People in the NoSQL world have been taught to believe that NoSQL cannot have the same characteristics as the grand-daddy of databases, the relational database. But when MarkLogic Founder Christopher Lindblad designed a “database built for search” nearly 15 years ago, he knew that to be government-grade and enterprise ready, his database had to have the very features that are most coveted in existing relational databases: consistency and durability. Lindblad realized that enterprises were going to be limited in what they could do with their text-based data unless someone figured out a different way to ingest, index, and store it. “Before Big Data was called Big Data, the MarkLogic team spotted the ‘publishing problem’ that plagues every large enterprise: Digitize content or die. That led the team to build the first-ever NoSQL database.”

Our system means enterprises can leave data management to us, whether on-premise or in the cloud, while they grow their business

And he built search right into the technology stack; if data is going to be stored, it has to be searchable, and bolt-on search engines cause synchronization and latency issues (as well as development resources) that he felt could be easily avoided.

The company's unique approach to the vast data management sector has been boosted with its adoption of even more enterprise features including complementing, leveraging, and enhancing investments in Hadoop—for example, letting clients easily move data between MarkLogic and Hadoop within applications. The company's NoSQL solution, a specialized and flexible database with world-class authentication, authorization and agility, allows organizations to more quickly and easily derive value out of their vast stores of Big Data.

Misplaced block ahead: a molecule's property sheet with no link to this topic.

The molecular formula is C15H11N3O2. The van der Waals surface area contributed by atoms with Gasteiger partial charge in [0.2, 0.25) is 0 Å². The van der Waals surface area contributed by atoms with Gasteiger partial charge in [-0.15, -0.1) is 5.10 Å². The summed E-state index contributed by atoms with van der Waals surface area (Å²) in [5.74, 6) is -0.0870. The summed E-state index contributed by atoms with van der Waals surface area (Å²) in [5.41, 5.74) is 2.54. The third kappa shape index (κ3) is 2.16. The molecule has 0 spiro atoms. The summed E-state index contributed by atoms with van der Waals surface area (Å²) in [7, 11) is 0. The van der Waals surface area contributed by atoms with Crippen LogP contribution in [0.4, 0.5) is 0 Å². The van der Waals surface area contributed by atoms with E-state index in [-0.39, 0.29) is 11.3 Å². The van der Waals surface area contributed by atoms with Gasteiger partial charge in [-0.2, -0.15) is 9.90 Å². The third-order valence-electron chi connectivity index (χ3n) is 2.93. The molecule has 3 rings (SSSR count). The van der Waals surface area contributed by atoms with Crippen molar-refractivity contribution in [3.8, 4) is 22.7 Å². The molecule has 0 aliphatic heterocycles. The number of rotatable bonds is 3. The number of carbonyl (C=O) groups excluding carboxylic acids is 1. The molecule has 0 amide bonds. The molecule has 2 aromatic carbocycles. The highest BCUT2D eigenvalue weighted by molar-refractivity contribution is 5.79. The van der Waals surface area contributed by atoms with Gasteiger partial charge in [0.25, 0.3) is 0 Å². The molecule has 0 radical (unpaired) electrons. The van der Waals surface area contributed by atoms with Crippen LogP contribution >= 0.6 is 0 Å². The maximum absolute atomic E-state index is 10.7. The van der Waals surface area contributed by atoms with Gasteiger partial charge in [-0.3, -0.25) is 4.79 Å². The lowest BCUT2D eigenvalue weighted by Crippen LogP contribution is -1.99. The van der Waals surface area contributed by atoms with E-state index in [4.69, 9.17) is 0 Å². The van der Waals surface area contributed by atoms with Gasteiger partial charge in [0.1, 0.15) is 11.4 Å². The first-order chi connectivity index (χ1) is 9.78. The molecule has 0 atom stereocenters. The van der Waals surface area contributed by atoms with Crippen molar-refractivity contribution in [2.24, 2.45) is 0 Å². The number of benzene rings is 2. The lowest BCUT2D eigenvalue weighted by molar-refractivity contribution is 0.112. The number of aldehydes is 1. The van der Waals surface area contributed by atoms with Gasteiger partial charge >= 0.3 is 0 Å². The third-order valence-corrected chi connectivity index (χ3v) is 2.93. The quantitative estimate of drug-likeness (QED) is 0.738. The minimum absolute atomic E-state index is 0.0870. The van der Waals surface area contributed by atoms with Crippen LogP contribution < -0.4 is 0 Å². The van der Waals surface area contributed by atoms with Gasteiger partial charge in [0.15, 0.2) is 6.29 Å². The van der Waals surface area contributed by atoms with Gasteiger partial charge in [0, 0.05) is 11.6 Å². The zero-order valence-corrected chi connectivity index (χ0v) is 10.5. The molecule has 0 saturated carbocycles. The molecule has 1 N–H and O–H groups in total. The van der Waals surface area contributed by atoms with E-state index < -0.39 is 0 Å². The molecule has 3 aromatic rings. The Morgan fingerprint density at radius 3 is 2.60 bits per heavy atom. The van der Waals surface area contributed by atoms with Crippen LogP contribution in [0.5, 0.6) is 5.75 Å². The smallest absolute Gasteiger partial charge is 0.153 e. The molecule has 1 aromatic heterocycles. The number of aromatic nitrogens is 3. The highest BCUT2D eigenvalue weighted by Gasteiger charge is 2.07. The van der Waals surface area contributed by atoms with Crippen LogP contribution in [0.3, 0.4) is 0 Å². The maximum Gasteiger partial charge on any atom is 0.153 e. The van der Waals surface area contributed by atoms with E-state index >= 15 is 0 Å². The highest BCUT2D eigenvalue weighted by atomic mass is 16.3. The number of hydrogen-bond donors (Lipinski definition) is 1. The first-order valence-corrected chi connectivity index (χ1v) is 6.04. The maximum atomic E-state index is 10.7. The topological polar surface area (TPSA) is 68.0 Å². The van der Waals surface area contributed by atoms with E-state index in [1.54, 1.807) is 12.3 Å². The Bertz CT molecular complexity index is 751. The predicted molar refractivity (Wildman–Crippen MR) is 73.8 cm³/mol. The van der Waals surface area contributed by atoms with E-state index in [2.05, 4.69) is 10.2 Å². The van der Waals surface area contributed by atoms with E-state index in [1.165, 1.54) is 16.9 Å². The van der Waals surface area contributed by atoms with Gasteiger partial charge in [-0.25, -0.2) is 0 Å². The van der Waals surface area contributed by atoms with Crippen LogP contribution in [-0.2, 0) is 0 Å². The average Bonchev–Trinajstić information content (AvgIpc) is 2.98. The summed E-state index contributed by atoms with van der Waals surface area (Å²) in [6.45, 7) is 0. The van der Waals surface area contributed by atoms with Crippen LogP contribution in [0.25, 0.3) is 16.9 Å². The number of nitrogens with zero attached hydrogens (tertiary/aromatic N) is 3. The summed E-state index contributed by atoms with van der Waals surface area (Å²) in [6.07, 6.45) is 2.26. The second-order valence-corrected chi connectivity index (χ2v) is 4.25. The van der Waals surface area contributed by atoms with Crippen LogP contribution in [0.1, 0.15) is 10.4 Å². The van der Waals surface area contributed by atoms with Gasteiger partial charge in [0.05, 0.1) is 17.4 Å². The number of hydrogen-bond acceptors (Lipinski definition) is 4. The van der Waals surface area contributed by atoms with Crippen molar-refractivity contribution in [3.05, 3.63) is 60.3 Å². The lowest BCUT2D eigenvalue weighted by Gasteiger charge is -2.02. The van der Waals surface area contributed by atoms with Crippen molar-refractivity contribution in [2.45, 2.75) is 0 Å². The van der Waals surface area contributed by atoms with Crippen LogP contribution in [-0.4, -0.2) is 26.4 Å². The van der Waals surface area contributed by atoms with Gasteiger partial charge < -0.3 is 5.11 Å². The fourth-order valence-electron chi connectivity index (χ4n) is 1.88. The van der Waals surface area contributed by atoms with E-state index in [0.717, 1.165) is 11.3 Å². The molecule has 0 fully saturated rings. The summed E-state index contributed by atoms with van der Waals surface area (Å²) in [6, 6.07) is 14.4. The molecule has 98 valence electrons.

Value Propositions that Sets the Company Apart from its Peers

MarkLogic defines its solution as “a document-centric, transactional, search-centric, structure-aware, schema-agnostic, programmatic, high-performance, clustered, database server.” Utilizing a hierarchical data model, MarkLogic supports “any structured” data in compressed binary “trees.” Ostensibly, MarkLogic handles virtually any kind of structured, unstructured or semi-structured data, from documents, image metadata and video to spreadsheet and financial data.

To manage inserts, updates, and concurrent reads, MarkLogic uses Multi-Versioning Concurrency Control (MVCC), appending changes and using time stamps to track the birth and death of a document. MVCC benefits include support for ACID transactions, (critical to the financial industry), fast updates, large sequential block writes (which offers fast ingestion and the ability to run on block storage), point-in-time recovery, fast database rollback, and lock-free reads.

MarkLogic stores XML document data in a highly efficient manner utilizing a binary coding scheme to maintain its high performance and skimp on storage space. According to a whitepaper, Inside MarkLogic Server, “The tree structure of a document gets saved using a compact binary encoding. The text nodes get saved using a dictionary-based compression scheme. In this scheme, the text gets tokenized (into words, whitespace and punctuation) and each document constructs its own dictionary, mapping numeric token IDs to token values.

Instead of storing strings as sequences of characters, each string gets stored as a sequence of numeric token IDs. The original string can be reconstructed using the dictionary as a lookup table.”